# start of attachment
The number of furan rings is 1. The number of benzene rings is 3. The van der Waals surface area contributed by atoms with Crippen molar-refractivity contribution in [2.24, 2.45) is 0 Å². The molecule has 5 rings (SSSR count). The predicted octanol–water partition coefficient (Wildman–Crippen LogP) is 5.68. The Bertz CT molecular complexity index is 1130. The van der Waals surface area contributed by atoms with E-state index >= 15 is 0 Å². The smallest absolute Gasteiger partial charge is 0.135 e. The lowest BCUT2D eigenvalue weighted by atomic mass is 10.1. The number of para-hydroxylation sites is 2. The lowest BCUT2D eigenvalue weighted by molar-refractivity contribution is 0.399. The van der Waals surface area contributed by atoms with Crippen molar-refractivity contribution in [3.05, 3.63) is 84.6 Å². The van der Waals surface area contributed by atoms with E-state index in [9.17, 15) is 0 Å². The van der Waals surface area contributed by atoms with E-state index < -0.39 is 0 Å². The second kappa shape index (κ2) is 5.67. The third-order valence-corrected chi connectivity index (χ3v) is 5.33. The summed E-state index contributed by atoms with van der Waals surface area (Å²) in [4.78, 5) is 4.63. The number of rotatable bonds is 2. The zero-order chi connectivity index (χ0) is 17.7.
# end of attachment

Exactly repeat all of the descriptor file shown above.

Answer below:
The number of furan rings is 1. The number of benzene rings is 3. The van der Waals surface area contributed by atoms with Crippen molar-refractivity contribution in [2.24, 2.45) is 0 Å². The molecule has 5 rings (SSSR count). The predicted octanol–water partition coefficient (Wildman–Crippen LogP) is 5.68. The Bertz CT molecular complexity index is 1130. The van der Waals surface area contributed by atoms with E-state index >= 15 is 0 Å². The smallest absolute Gasteiger partial charge is 0.135 e. The lowest BCUT2D eigenvalue weighted by atomic mass is 10.1. The number of para-hydroxylation sites is 2. The lowest BCUT2D eigenvalue weighted by molar-refractivity contribution is 0.399. The van der Waals surface area contributed by atoms with Crippen molar-refractivity contribution in [3.05, 3.63) is 84.6 Å². The van der Waals surface area contributed by atoms with E-state index in [9.17, 15) is 0 Å². The van der Waals surface area contributed by atoms with E-state index < -0.39 is 0 Å². The second kappa shape index (κ2) is 5.67. The third-order valence-corrected chi connectivity index (χ3v) is 5.33. The summed E-state index contributed by atoms with van der Waals surface area (Å²) in [4.78, 5) is 4.63. The number of rotatable bonds is 2. The zero-order chi connectivity index (χ0) is 17.7.